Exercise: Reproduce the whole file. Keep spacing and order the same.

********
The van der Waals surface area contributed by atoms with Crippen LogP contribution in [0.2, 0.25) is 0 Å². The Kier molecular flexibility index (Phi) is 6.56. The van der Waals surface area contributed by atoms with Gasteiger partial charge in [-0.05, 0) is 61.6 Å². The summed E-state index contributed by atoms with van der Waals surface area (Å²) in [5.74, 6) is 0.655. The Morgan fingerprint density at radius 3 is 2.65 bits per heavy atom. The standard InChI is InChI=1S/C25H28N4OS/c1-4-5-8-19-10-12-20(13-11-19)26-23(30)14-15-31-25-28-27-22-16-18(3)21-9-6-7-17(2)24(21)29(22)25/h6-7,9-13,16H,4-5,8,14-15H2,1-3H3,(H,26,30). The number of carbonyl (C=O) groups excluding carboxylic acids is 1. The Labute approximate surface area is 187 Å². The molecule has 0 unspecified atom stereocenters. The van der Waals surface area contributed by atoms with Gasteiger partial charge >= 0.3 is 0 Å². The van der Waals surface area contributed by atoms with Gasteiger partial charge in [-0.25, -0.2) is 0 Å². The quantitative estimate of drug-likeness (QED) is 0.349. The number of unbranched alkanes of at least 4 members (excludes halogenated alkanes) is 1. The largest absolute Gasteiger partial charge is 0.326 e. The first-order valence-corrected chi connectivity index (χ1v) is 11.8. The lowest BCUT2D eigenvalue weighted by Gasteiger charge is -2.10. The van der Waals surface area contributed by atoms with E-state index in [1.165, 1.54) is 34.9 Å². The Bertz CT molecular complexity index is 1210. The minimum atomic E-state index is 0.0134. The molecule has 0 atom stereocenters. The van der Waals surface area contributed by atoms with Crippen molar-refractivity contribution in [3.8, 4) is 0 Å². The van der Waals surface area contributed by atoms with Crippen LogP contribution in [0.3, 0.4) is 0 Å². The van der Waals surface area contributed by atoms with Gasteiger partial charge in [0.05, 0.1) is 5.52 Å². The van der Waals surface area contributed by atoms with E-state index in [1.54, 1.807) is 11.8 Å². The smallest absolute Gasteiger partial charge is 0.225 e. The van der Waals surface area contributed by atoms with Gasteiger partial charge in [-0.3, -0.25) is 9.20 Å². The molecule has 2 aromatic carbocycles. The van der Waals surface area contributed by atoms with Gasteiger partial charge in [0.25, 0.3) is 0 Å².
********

The van der Waals surface area contributed by atoms with Crippen LogP contribution in [0.2, 0.25) is 0 Å². The Kier molecular flexibility index (Phi) is 6.56. The van der Waals surface area contributed by atoms with Gasteiger partial charge in [-0.05, 0) is 61.6 Å². The summed E-state index contributed by atoms with van der Waals surface area (Å²) in [5.74, 6) is 0.655. The Morgan fingerprint density at radius 3 is 2.65 bits per heavy atom. The standard InChI is InChI=1S/C25H28N4OS/c1-4-5-8-19-10-12-20(13-11-19)26-23(30)14-15-31-25-28-27-22-16-18(3)21-9-6-7-17(2)24(21)29(22)25/h6-7,9-13,16H,4-5,8,14-15H2,1-3H3,(H,26,30). The number of carbonyl (C=O) groups excluding carboxylic acids is 1. The Labute approximate surface area is 187 Å². The molecule has 0 unspecified atom stereocenters. The van der Waals surface area contributed by atoms with Gasteiger partial charge >= 0.3 is 0 Å². The van der Waals surface area contributed by atoms with Gasteiger partial charge in [-0.25, -0.2) is 0 Å². The quantitative estimate of drug-likeness (QED) is 0.349. The number of unbranched alkanes of at least 4 members (excludes halogenated alkanes) is 1. The largest absolute Gasteiger partial charge is 0.326 e. The first-order valence-corrected chi connectivity index (χ1v) is 11.8. The lowest BCUT2D eigenvalue weighted by Gasteiger charge is -2.10. The van der Waals surface area contributed by atoms with E-state index in [1.165, 1.54) is 34.9 Å². The Bertz CT molecular complexity index is 1210. The minimum atomic E-state index is 0.0134. The molecule has 0 atom stereocenters. The van der Waals surface area contributed by atoms with Crippen molar-refractivity contribution in [3.8, 4) is 0 Å². The van der Waals surface area contributed by atoms with Crippen LogP contribution in [0.3, 0.4) is 0 Å². The van der Waals surface area contributed by atoms with Gasteiger partial charge in [0.05, 0.1) is 5.52 Å². The van der Waals surface area contributed by atoms with E-state index in [1.54, 1.807) is 11.8 Å². The smallest absolute Gasteiger partial charge is 0.225 e. The van der Waals surface area contributed by atoms with Gasteiger partial charge in [-0.3, -0.25) is 9.20 Å². The molecule has 2 aromatic carbocycles. The van der Waals surface area contributed by atoms with Gasteiger partial charge in [0.25, 0.3) is 0 Å².